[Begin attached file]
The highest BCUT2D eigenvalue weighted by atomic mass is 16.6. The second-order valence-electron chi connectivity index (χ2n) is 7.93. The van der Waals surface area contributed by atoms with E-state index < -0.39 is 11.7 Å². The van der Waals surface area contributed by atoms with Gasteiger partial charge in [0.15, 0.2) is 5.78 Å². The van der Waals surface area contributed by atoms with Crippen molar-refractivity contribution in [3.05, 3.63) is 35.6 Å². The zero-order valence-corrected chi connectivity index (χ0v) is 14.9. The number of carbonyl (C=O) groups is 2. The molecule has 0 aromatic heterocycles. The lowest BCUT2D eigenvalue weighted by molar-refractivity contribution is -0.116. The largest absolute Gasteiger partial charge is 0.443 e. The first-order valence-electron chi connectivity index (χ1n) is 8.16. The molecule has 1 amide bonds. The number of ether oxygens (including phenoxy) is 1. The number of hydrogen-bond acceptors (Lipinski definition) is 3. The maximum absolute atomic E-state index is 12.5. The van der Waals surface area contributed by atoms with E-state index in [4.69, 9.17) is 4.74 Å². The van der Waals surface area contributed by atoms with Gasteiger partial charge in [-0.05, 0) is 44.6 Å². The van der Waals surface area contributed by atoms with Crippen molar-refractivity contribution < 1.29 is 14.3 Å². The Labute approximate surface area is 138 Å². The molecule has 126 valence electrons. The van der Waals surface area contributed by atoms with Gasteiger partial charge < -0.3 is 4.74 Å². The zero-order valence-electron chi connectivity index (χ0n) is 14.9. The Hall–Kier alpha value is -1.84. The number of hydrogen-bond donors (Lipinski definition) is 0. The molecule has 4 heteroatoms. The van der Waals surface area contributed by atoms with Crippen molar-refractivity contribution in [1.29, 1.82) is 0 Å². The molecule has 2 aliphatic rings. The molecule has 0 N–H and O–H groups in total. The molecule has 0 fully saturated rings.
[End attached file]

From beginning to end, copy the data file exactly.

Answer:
The highest BCUT2D eigenvalue weighted by atomic mass is 16.6. The second-order valence-electron chi connectivity index (χ2n) is 7.93. The van der Waals surface area contributed by atoms with E-state index < -0.39 is 11.7 Å². The van der Waals surface area contributed by atoms with Gasteiger partial charge in [0.15, 0.2) is 5.78 Å². The van der Waals surface area contributed by atoms with Crippen molar-refractivity contribution in [3.05, 3.63) is 35.6 Å². The zero-order valence-corrected chi connectivity index (χ0v) is 14.9. The number of carbonyl (C=O) groups is 2. The molecule has 0 aromatic heterocycles. The lowest BCUT2D eigenvalue weighted by molar-refractivity contribution is -0.116. The largest absolute Gasteiger partial charge is 0.443 e. The first-order valence-electron chi connectivity index (χ1n) is 8.16. The molecule has 1 amide bonds. The number of ether oxygens (including phenoxy) is 1. The number of hydrogen-bond acceptors (Lipinski definition) is 3. The maximum absolute atomic E-state index is 12.5. The van der Waals surface area contributed by atoms with E-state index in [4.69, 9.17) is 4.74 Å². The van der Waals surface area contributed by atoms with Gasteiger partial charge in [-0.05, 0) is 44.6 Å². The van der Waals surface area contributed by atoms with Crippen molar-refractivity contribution < 1.29 is 14.3 Å². The Labute approximate surface area is 138 Å². The molecule has 126 valence electrons. The van der Waals surface area contributed by atoms with Gasteiger partial charge < -0.3 is 4.74 Å². The zero-order valence-electron chi connectivity index (χ0n) is 14.9. The Hall–Kier alpha value is -1.84. The number of hydrogen-bond donors (Lipinski definition) is 0. The molecule has 4 heteroatoms. The van der Waals surface area contributed by atoms with Crippen molar-refractivity contribution in [1.29, 1.82) is 0 Å². The molecule has 2 aliphatic rings. The molecule has 0 N–H and O–H groups in total. The molecule has 0 fully saturated rings.